ISTANBUL (Armenpress)–A Catholic priest was stabbed Sunday at a church in western Turkey, in the latest attack on a Christian in the predominantly Muslim country, news reports said.
Turkish police say Italian priest Adriano Franchini was stabbed in the stomach after leaving a church service in the city of Izmir. They say he was taken to a hospital, but his wounds were not life threatening.
Turkey’s Anatolia news agency said police detained a 19-year-old man on suspicion of attacking the priest. The motive for the stabbing was not immediately known.
Anatolia said the suspected assailant had traveled to Izmir from a town in the north, Balikesir, claiming to be interested in Christianity.
It says Franchini had invited the man to observe mass at the church and spoke with him about converting to Christianity.
There have been a number of similar attacks over the past two years. In February 2006, at a time of widespread anger in the Islamic world over the publication in European newspapers of caricatures of the prophet Muhammad, a 16-year-old boy shot and killed a priest as he prayed in a church in the city of Trabzon.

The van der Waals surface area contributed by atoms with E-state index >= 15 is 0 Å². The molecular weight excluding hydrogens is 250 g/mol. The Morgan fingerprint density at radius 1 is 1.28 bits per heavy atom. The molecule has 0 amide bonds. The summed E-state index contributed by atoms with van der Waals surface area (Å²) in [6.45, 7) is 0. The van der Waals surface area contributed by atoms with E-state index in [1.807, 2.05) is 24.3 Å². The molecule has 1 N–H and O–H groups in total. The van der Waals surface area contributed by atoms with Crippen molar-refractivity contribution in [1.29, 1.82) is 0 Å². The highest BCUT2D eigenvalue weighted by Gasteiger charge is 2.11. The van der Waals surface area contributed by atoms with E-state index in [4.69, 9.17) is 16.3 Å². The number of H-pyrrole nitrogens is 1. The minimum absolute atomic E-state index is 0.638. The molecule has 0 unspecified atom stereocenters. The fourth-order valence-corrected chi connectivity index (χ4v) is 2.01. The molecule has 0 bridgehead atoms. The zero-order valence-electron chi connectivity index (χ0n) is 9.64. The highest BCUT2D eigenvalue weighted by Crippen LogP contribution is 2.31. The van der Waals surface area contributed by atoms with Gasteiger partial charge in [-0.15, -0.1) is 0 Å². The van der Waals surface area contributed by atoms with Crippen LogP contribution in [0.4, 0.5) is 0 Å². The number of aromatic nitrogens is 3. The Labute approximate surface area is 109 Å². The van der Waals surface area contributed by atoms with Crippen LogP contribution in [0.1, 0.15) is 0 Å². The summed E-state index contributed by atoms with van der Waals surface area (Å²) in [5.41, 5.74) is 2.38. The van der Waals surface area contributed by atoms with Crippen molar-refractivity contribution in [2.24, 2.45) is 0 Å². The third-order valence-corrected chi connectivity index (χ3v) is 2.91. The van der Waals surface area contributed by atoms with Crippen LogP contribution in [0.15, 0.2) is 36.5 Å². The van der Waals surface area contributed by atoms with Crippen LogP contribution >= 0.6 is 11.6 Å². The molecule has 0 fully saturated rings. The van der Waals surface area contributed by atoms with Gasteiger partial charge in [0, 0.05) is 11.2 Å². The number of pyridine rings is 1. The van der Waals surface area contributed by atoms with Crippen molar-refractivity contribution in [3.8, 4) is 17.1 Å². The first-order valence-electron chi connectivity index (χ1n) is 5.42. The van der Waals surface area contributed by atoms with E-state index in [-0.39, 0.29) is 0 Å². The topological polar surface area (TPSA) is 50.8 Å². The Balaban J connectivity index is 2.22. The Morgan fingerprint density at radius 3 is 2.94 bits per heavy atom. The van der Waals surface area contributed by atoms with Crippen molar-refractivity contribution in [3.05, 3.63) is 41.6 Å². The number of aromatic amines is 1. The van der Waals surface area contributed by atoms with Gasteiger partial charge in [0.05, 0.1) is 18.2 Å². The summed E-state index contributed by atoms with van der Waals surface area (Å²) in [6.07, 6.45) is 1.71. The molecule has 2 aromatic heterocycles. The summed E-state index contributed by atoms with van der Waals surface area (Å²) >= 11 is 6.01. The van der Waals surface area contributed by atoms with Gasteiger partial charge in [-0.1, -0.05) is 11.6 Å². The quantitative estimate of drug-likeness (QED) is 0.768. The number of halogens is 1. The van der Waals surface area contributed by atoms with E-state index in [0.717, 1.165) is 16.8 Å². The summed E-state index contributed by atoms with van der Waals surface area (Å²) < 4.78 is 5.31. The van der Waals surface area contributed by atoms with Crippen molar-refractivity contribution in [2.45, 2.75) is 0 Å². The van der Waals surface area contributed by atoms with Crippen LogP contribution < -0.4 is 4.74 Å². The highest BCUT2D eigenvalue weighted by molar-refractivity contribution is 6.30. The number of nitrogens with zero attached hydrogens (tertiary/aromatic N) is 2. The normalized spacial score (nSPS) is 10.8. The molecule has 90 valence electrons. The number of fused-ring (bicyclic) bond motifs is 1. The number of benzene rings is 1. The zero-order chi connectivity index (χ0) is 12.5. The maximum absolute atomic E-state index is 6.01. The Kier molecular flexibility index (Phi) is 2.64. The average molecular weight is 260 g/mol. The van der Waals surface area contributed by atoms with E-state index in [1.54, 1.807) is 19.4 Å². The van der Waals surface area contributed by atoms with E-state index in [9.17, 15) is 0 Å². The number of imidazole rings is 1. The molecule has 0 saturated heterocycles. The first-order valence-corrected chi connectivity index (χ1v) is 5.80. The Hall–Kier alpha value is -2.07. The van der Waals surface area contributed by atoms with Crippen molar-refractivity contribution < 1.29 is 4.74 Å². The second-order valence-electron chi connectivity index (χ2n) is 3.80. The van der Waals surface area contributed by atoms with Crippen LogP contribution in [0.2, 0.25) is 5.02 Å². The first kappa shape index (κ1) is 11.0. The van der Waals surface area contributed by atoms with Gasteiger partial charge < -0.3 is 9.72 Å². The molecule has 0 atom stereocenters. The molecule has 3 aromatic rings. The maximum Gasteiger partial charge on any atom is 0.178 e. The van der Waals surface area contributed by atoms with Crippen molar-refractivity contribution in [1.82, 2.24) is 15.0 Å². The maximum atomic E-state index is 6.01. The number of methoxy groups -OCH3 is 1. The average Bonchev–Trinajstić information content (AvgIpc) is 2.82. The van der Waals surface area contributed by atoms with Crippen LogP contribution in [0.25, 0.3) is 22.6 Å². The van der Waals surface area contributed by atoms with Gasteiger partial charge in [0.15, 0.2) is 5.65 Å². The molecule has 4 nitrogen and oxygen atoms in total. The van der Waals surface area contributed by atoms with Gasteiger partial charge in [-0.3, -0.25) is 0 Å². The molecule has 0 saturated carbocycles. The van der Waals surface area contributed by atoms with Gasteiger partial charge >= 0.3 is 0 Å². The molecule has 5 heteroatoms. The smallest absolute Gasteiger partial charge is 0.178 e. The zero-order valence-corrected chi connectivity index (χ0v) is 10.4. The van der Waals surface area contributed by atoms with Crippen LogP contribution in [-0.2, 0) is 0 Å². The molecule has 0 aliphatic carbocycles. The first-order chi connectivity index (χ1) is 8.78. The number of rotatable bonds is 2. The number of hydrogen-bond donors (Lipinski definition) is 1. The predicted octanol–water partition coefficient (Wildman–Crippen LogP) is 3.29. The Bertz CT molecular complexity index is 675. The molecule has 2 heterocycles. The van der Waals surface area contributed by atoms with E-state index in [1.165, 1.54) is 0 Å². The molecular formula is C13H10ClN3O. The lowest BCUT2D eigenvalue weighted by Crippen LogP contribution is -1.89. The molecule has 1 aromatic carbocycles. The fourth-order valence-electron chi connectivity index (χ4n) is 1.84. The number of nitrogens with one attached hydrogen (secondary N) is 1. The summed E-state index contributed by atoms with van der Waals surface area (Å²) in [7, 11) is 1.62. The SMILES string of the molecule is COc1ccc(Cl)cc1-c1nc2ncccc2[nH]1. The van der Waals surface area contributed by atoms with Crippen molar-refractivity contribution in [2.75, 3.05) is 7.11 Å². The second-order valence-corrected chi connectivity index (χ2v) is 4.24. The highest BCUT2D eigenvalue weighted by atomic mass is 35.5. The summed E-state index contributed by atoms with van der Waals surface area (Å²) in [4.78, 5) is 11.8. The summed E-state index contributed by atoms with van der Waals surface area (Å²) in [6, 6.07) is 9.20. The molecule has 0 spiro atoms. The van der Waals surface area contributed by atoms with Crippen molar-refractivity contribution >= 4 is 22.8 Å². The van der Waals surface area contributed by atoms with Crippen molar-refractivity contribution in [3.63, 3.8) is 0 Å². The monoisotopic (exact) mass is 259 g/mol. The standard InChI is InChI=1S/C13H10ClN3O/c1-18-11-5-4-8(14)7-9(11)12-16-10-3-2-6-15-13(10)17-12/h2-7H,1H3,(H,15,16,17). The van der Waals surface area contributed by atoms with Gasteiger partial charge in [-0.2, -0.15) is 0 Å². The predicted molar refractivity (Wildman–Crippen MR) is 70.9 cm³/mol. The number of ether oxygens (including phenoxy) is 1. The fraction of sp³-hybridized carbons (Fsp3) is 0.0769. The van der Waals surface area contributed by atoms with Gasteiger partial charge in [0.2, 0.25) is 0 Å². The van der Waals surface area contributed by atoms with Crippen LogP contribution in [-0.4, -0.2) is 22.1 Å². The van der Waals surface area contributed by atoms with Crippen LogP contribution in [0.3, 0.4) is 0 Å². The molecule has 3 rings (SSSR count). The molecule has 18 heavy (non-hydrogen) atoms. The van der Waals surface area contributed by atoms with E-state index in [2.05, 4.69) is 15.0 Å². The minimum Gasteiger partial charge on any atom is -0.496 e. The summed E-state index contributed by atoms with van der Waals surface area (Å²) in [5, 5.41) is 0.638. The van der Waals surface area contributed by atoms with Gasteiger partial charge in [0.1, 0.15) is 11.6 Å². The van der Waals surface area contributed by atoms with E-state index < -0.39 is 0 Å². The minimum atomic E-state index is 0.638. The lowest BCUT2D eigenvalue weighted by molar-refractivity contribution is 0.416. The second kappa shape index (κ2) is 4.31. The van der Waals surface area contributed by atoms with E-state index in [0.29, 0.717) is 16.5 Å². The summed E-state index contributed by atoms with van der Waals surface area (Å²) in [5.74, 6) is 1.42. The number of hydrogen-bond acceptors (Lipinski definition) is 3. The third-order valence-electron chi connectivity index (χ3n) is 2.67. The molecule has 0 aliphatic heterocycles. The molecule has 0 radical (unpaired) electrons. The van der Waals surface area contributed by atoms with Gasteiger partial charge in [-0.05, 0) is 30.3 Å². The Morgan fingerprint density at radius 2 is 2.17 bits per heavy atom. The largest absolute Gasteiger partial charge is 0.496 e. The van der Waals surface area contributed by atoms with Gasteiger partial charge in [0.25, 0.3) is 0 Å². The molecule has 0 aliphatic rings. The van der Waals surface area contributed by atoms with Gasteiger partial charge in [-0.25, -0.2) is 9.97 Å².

After that murder a Catholic priest was attacked in Izmir and another was stabbed in the Black Sea port of Samsun.
In November this year an Assyrian cleric was abducted in southeast Turkey and rescued by security forces.
In April three Christians were killed at a publishing house that produces Bibles. Last week Turkey began an investigation into alleged collusion between police officers and at least one of the suspects charged in the killings. The three victims, a German and two Turks who had converted to Christianity, were tied up and had their throats slit.
In January, prominent Armenian journalist and human rights activist Hrant Dink was gunned down in front of his newspaper office in Istanbul by a 17 year old from Trabzon.
The European Union has long complained that Turkey, an EU applicant, is not fully protecting the religious freedoms of its Christian minority, which makes up less than one percent of the population.